Thank you for coming to Koyasan from Norway.
Almost all of tourists use Nankai train and bus to reach Koyasan as their time is rather limited but as a very rare case, I guided a tourist from Norway on April 16, 2018 all the way from his guesthouse near JR Koyaguchi station to Jimyo-in Temple in Koyasan by walking through Choishimichi, the ancient pilgrimage route connecting Jison-in Temple in Kudoyama and Daimon gate at the western edge of Koyasan. We left the guesthouse at 8:15 a.m. and arrived at jimyo-in Temple around 4:20 p.m. after having walked almost 30 km.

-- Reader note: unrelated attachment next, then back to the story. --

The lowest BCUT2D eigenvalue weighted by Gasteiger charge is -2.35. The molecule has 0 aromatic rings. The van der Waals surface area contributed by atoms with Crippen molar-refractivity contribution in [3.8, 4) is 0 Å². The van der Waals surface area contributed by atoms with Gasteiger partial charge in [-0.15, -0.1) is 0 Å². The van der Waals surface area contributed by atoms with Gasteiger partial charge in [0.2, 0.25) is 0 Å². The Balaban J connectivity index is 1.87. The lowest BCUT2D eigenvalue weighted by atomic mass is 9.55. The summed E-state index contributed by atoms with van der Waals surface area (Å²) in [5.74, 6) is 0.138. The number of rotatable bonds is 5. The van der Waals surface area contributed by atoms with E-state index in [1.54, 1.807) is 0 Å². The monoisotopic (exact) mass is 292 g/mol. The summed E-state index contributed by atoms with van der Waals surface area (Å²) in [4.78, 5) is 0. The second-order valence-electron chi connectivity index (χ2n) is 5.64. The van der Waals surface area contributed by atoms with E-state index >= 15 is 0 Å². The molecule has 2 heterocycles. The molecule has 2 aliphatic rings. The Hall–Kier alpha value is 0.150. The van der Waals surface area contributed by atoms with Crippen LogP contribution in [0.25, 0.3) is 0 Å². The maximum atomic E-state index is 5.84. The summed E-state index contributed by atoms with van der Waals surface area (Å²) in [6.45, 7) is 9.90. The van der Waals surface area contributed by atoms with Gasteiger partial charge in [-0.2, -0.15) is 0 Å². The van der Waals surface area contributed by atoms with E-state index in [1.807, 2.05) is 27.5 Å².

After Kukai founded his monastic retreat in Koyasan, many roads were build to the holy land during Japan’s Heian Period (794-1185). Yet, they merged near the mountains into just seven primary paths that lead to the top. Of those seven paths, the approach from Jison-in Temple in Kudoyama to Daimon gate of Koyasan is known as Choishimichi, or lilerally the “stone marker path”. It is the original path that Kukai marked with wooden stupa when he first established his sanctuary. In the Kamakura Period (1185-1333), the old and withered wood posts were replaced with stone markers in the shape of a five-tierd pagoda, spaced one Cho ( approx. 109 m) apart. Exactly 180 stone markers, one each for the 180 Buddha saints of the womb realm mandalas, were erected from the starting point at Konpon Daito to the last one found on the stone steps leadig to Jison-in Temple. These stone markers are symbols of faith, as it is said that pilgrims clasped their hands in prayer at every one of these saints as they climbed the mountain. Traveled by emperors and commoners alike on pilgrimages to the top, the Choishimichi is truly a road of faith and worship. This path was registered as a World Heritage in July, 2004.